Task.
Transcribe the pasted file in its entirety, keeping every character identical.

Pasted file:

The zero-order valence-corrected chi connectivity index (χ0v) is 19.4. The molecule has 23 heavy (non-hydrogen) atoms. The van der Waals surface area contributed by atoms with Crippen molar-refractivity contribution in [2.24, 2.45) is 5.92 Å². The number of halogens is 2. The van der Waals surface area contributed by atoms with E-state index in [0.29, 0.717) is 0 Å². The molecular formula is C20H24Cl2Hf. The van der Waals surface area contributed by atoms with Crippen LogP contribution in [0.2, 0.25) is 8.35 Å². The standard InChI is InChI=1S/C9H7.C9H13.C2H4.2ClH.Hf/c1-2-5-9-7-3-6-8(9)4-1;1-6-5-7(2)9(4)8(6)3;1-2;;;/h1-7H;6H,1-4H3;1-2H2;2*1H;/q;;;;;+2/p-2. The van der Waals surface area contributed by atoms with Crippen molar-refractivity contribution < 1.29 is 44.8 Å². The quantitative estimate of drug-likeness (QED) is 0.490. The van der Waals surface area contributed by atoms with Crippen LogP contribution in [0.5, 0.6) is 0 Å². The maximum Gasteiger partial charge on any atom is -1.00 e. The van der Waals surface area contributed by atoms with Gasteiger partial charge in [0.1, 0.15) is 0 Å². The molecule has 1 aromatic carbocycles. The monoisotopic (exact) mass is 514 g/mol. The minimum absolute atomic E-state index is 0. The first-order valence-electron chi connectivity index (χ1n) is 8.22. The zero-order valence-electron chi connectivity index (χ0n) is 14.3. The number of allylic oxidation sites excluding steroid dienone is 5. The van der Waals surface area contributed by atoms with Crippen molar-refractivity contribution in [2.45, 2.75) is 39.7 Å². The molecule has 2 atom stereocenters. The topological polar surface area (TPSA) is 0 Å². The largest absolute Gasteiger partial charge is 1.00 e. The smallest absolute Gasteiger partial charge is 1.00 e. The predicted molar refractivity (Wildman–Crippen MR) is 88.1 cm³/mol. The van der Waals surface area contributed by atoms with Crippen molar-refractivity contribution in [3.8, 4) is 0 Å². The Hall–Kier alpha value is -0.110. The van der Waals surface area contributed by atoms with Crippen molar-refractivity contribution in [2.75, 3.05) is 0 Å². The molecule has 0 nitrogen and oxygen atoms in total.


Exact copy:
The zero-order valence-corrected chi connectivity index (χ0v) is 19.4. The molecule has 23 heavy (non-hydrogen) atoms. The van der Waals surface area contributed by atoms with Crippen molar-refractivity contribution in [2.24, 2.45) is 5.92 Å². The number of halogens is 2. The van der Waals surface area contributed by atoms with E-state index in [0.29, 0.717) is 0 Å². The molecular formula is C20H24Cl2Hf. The van der Waals surface area contributed by atoms with Crippen LogP contribution in [0.2, 0.25) is 8.35 Å². The standard InChI is InChI=1S/C9H7.C9H13.C2H4.2ClH.Hf/c1-2-5-9-7-3-6-8(9)4-1;1-6-5-7(2)9(4)8(6)3;1-2;;;/h1-7H;6H,1-4H3;1-2H2;2*1H;/q;;;;;+2/p-2. The van der Waals surface area contributed by atoms with Crippen molar-refractivity contribution < 1.29 is 44.8 Å². The quantitative estimate of drug-likeness (QED) is 0.490. The van der Waals surface area contributed by atoms with Crippen LogP contribution in [0.5, 0.6) is 0 Å². The maximum Gasteiger partial charge on any atom is -1.00 e. The van der Waals surface area contributed by atoms with Gasteiger partial charge in [0.1, 0.15) is 0 Å². The molecule has 1 aromatic carbocycles. The monoisotopic (exact) mass is 514 g/mol. The minimum absolute atomic E-state index is 0. The first-order valence-electron chi connectivity index (χ1n) is 8.22. The zero-order valence-electron chi connectivity index (χ0n) is 14.3. The number of allylic oxidation sites excluding steroid dienone is 5. The van der Waals surface area contributed by atoms with Crippen molar-refractivity contribution in [2.45, 2.75) is 39.7 Å². The molecule has 2 atom stereocenters. The topological polar surface area (TPSA) is 0 Å². The largest absolute Gasteiger partial charge is 1.00 e. The smallest absolute Gasteiger partial charge is 1.00 e. The predicted molar refractivity (Wildman–Crippen MR) is 88.1 cm³/mol. The van der Waals surface area contributed by atoms with Crippen molar-refractivity contribution in [3.8, 4) is 0 Å². The Hall–Kier alpha value is -0.110. The van der Waals surface area contributed by atoms with Crippen molar-refractivity contribution in [2.75, 3.05) is 0 Å². The molecule has 0 nitrogen and oxygen atoms in total.